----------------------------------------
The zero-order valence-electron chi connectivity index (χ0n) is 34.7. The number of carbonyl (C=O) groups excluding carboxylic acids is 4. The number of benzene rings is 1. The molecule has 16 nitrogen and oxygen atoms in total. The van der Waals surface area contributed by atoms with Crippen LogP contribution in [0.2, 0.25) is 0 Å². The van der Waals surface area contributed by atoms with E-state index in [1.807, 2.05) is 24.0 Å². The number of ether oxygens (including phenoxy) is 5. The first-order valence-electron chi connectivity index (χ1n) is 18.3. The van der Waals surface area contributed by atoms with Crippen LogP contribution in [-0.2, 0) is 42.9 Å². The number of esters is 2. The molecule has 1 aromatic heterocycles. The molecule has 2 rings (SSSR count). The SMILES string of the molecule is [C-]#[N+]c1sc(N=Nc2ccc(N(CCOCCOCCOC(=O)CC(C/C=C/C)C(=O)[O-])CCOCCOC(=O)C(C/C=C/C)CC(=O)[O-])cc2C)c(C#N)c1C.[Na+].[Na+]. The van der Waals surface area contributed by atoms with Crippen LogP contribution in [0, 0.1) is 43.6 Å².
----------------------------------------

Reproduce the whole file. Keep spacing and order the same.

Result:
The zero-order valence-electron chi connectivity index (χ0n) is 34.7. The number of carbonyl (C=O) groups excluding carboxylic acids is 4. The number of benzene rings is 1. The molecule has 16 nitrogen and oxygen atoms in total. The van der Waals surface area contributed by atoms with Crippen LogP contribution in [0.2, 0.25) is 0 Å². The van der Waals surface area contributed by atoms with E-state index in [1.807, 2.05) is 24.0 Å². The number of ether oxygens (including phenoxy) is 5. The first-order valence-electron chi connectivity index (χ1n) is 18.3. The van der Waals surface area contributed by atoms with Crippen LogP contribution in [-0.2, 0) is 42.9 Å². The number of esters is 2. The molecule has 1 aromatic heterocycles. The molecule has 2 rings (SSSR count). The SMILES string of the molecule is [C-]#[N+]c1sc(N=Nc2ccc(N(CCOCCOCCOC(=O)CC(C/C=C/C)C(=O)[O-])CCOCCOC(=O)C(C/C=C/C)CC(=O)[O-])cc2C)c(C#N)c1C.[Na+].[Na+]. The van der Waals surface area contributed by atoms with Crippen LogP contribution in [0, 0.1) is 43.6 Å².